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The Prepping Thread - A Newer Beginning ;)

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  • I seem to have overdone it with the tea light store but NOT on the scale of the OH'S bogmageddon stash, we still have over 100 loo rolls.

    This made me laugh out loud!! :rotfl:
  • GreyQueen wrote: »
    Can I ask if anyone has added a small towel to their in-work emergency bags, as well as toiletries, so one could shower/ wash properly? Mebbe a thought.

    That a good idea GQ! Might I mention what in the States we call a 'shammy' but I see over here it's a 'Chamois Cloth' which is widely available on the 'bay of E' and the like, often for car or boat purposes.

    In my younger years I spent time backpacking to campsites where every bit of weight was carried on the back, including the tent.

    These little cloths are just perfect, even having long hair, as you dry something you can wring out the little cloth and dry some more. They are tiny in size but very effective.

    I'm probably not explaining that very well but if you've never tried one, it's nothing like wringing out a cotton or fleece cloth.

    It's well worth the fiver and I still keep one in my pool bag and take it camping too. Even though I could carry a heavier cloth because we drive these days as you wring the water out after use you're less likely to pick up the 'wet cloth mold' smell on your way home.

    It's MSE too, mine is over 15 years old and good as new.
  • That a good idea GQ! Might I mention what in the States we call a 'shammy' but I see over here it's a 'Chamois Cloth' which is widely available on the 'bay of E' and the like, often for car or boat purposes.

    In my younger years I spent time backpacking to campsites where every bit of weight was carried on the back, including the tent.

    These little cloths are just perfect, even having long hair, as you dry something you can wring out the little cloth and dry some more. They are tiny in size but very effective.

    I'm probably not explaining that very well but if you've never tried one, it's nothing like wringing out a cotton or fleece cloth.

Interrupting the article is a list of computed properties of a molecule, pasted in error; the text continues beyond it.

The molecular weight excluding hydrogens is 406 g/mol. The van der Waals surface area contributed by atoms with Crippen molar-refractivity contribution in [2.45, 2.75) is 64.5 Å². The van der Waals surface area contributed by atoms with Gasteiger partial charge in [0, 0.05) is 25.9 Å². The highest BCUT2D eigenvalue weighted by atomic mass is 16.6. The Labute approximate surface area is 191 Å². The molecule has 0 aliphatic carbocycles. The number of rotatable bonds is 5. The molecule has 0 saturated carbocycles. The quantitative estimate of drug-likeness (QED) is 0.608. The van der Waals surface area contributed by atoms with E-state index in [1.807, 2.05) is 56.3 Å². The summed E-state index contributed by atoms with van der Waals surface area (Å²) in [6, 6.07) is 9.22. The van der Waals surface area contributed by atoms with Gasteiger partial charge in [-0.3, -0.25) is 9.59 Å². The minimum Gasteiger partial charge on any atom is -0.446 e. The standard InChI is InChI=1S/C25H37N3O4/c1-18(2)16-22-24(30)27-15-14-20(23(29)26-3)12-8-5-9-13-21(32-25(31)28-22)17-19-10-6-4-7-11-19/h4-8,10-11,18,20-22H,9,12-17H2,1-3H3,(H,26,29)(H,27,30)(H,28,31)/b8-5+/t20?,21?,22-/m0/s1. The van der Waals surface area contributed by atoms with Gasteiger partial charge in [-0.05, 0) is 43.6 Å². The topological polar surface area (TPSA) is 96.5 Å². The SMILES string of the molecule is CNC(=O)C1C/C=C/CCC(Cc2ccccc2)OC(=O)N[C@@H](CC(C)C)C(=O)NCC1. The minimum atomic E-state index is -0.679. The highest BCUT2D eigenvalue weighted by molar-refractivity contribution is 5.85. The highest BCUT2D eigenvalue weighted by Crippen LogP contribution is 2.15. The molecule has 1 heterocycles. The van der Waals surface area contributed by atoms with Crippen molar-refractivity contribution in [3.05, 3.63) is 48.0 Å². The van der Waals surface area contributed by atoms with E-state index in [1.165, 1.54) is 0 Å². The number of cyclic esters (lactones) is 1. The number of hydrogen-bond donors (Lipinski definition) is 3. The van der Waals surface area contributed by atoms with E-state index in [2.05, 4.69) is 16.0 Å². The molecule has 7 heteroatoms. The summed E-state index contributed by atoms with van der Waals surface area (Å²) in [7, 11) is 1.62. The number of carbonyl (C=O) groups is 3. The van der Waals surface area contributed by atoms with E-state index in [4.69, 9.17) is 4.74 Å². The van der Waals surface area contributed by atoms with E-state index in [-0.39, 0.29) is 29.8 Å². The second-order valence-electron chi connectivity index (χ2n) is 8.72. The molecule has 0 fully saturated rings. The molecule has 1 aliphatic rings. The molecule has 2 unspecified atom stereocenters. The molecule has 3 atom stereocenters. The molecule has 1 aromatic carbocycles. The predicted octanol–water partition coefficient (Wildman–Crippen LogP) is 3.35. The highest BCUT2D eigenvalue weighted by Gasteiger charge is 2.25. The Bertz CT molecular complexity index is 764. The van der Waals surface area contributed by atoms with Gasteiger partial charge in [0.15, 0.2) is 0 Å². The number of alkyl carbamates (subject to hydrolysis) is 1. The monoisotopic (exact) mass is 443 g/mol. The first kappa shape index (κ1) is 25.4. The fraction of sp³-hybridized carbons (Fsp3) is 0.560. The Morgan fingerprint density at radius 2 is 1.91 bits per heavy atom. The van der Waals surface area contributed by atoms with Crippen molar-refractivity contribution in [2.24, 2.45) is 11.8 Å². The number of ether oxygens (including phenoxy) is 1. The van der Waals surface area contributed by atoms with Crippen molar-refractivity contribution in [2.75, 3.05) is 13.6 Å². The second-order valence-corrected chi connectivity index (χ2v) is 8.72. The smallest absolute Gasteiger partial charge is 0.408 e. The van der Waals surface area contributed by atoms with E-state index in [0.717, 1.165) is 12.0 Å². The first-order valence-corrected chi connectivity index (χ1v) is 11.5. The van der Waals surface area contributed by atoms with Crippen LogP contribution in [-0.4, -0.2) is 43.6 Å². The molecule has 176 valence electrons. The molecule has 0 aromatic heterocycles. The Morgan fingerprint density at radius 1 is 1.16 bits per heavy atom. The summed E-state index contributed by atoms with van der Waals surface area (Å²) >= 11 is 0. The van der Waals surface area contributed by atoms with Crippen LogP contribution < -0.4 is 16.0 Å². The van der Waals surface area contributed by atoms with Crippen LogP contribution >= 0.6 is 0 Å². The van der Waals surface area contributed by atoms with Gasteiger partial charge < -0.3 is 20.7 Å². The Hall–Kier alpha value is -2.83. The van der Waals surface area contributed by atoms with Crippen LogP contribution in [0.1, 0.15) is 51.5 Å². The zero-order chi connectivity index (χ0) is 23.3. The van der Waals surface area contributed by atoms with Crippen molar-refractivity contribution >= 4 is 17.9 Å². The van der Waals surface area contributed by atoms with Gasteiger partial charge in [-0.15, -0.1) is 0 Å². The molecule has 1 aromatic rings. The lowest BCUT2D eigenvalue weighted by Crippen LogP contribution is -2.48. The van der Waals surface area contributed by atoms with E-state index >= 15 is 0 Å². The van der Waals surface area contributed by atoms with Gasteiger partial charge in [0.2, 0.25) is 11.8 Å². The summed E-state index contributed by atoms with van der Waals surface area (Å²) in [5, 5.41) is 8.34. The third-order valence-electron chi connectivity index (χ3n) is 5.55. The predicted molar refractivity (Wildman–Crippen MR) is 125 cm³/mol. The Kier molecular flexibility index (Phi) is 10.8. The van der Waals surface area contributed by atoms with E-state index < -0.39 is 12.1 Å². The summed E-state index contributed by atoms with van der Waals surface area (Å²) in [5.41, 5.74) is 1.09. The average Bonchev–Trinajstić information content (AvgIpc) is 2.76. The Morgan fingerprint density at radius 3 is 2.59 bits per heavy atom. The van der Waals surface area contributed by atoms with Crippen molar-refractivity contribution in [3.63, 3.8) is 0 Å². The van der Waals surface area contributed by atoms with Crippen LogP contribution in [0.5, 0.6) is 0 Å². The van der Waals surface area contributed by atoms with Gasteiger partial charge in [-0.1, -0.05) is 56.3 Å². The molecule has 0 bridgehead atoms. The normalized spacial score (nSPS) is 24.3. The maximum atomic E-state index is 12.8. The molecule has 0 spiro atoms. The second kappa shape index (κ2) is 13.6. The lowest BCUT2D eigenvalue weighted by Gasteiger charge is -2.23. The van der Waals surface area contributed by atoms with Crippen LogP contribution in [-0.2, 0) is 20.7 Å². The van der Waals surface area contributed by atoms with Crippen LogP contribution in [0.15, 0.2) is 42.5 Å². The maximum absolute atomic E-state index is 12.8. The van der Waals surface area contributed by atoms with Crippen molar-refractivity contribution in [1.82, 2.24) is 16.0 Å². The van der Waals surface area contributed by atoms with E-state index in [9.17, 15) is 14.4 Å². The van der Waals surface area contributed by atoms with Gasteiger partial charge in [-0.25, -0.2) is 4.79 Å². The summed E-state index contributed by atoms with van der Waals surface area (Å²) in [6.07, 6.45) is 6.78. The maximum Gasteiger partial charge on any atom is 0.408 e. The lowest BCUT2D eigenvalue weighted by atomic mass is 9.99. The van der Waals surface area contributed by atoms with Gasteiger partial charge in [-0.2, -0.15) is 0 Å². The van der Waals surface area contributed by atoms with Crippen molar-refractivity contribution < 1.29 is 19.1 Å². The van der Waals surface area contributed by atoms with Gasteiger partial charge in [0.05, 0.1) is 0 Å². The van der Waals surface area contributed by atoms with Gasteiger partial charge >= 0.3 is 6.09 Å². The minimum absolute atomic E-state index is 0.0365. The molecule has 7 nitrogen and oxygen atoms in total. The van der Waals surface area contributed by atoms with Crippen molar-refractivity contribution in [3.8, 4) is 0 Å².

It's well worth the fiver and I still keep one in my pool bag and take it camping too. Even though I could carry a heavier cloth because we drive these days as you wring the water out after use you're less likely to pick up the 'wet cloth mold' smell on your way home.

    It's MSE too, mine is over 15 years old and good as new.


    For anybody who doesn't know, they're a piece of goat/sheepskin (usually the latter now), normally found in places where car washing supplies are sold. They don't absorb when they're brand new/bone dry - you have to get them wet in clean water, scrunch them up and then, once they've dried and get slightly damp, they absorb a huge amount of water and feel soft and slightly spongy. Always hang them up in an airy place after wringing them out, though, as they pong when left damp.

    Obviously unsuitable for vegans (or cupboards that are visited by larger rodents), but for those who aren't adverse to leather, they're very effective.
    I could dream to wide extremes, I could do or die: I could yawn and be withdrawn and watch the world go by.
    colinw wrote: »
    Yup you are officially Rock n Roll :D
  • jk0
    jk0 Posts: 3,479 Forumite
    Name Dropper First Anniversary First Post
    That a good idea GQ! Might I mention what in the States we call a 'shammy' but I see over here it's a 'Chamois Cloth' which is widely available on the 'bay of E' and the like, often for car or boat purposes.

    In my younger years I spent time backpacking to campsites where every bit of weight was carried on the back, including the tent.

    These little cloths are just perfect, even having long hair, as you dry something you can wring out the little cloth and dry some more. They are tiny in size but very effective.

    I'm probably not explaining that very well but if you've never tried one, it's nothing like wringing out a cotton or fleece cloth.

    It's well worth the fiver and I still keep one in my pool bag and take it camping too. Even though I could carry a heavier cloth because we drive these days as you wring the water out after use you're less likely to pick up the 'wet cloth mold' smell on your way home.